Our new AV show requires only four still images and a short moving texture for the visuals, and everything else is driven by the MIDI from the music. I've kept it small enough so that I can email it to myself if anything goes wrong. So when I found out about TouchDesigner it was an ideal solution to my particular needs, and I feel like I'm only scratching the surface.
How the LAKKER:AV Show is set up
Dara Smith: To break it down basically MIDI notes are changing the visual scene that goes with each track and then MIDI CC (control change) numbers coming from looping live clips drive the animations and other parameters. Each scene has 4 visual inputs of the 3 Lakker logo shapes and then a channel of particles. I also input the animation control data and then combine them in different ways to create a unique visual scene to suit each track. The output of these scenes then goes through a compositing stage where it is combined with some textures and has some post effects applied to it.
Our laptops are synced together via MIDI and Ian is doing the main parts of the tracks, combining live mix downs, and stems with loops and other bits and bobs. On my machine I have a a backup of the audio mix downs and then some more loops and lots of found sounds, textures, vocals etc. which I improvise with on the fly.
In Ableton I've got three tracks for the visuals: one for the animation of rhythmic elements, another for setting stuff like colour and tiling etc. and the third for changing the scene itself. This also means that I can drive the animation of one scene with the animation from another. At the moment I have about 16 scenes which does for about an hour and a half of a live set, and so now as we introduce new tracks into the set I can just make a new scene for it and add it in.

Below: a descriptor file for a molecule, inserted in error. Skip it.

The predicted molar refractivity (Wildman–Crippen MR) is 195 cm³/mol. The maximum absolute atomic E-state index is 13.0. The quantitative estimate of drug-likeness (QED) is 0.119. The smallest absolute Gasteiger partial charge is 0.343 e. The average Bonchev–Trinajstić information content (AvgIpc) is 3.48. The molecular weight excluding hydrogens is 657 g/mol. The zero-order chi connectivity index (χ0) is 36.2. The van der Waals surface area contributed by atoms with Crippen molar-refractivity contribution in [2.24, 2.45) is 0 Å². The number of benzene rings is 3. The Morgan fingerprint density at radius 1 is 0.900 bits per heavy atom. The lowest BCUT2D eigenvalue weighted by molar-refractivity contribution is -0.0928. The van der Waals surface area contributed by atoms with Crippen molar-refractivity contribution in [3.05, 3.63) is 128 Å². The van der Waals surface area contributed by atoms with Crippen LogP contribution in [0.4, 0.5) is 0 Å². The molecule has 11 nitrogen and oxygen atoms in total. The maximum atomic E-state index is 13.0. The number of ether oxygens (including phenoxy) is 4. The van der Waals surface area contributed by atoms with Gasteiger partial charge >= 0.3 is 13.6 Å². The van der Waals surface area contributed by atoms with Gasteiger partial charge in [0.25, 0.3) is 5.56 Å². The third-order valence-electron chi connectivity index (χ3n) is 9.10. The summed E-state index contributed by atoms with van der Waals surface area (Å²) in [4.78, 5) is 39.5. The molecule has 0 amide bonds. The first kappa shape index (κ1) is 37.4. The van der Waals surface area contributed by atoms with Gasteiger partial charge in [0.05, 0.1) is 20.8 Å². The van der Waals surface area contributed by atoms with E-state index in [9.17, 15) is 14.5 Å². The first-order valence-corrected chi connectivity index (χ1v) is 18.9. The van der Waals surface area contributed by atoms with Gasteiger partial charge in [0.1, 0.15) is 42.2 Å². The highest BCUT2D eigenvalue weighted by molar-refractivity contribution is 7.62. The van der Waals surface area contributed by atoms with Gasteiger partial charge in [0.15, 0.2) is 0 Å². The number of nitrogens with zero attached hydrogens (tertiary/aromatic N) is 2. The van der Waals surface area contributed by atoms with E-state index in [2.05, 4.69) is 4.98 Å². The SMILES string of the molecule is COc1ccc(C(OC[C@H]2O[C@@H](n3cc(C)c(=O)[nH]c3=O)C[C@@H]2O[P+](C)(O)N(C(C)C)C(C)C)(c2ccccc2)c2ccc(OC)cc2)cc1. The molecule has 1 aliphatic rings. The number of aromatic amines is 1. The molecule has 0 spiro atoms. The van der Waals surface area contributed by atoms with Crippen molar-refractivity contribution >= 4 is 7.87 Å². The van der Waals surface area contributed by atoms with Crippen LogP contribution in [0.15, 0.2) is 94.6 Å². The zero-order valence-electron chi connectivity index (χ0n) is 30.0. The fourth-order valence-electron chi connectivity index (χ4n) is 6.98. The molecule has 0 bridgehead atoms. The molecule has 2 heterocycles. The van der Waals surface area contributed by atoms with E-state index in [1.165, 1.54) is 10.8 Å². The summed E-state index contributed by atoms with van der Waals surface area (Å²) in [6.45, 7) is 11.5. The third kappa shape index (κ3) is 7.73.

Above: R&S Records Presents: Lakker EP Launch
When I started out thinking about an AV set I wanted to to fulfill a number of criteria:
- To have all original material based on the look we have already established though previous videos and visuals experiments.
- For there to be a direct connection between the music and visuals, and for them to both be guided by the same influences such as weather systems, macro and micro patterns and colour and texture. I've always been fascinated by the sound of the wind and weather, and the quality of light/atmosphere in Ireland is pretty unique. I think sub-consciously this has always been an influence for both sound and visual work.
- To not use any pre-rendered videos, film or stock footage. There is one for the texture but it's only a 6 second loop which is a shot of the sea I recorded on the way to play at a festival on Rathlin Island.
- I wanted the visual movement to be a clean, smooth animation driven by MIDI and not a jittery audio-driven movement.
- Everything had to be real-time and to work with a relatively low load system so as to allow the visuals and audio to run on the same computer.
- The visuals had to require very little guidance from me if needs be, except for changing track/scene and making some changes for big moments in tracks.
Above: Containing a Thousand EP Launch @ Oslo Hackney, London
After experimenting with other solutions, and reading about Plastikman and Alva Noto using TouchDesigner I decided to give that a try and have been building up my knowledge of it over the last two years.
The LAKKER:AV show is at a stage where we're very happy with it but at the same time also excited about where its going in terms of future possibilities. We're taking the show on the road soon and are looking forward to seeing it organically develop.
As do we!
A big thank-you to Dara Smith, and to our readers, definitely check out Lakker's discography at Boomkat.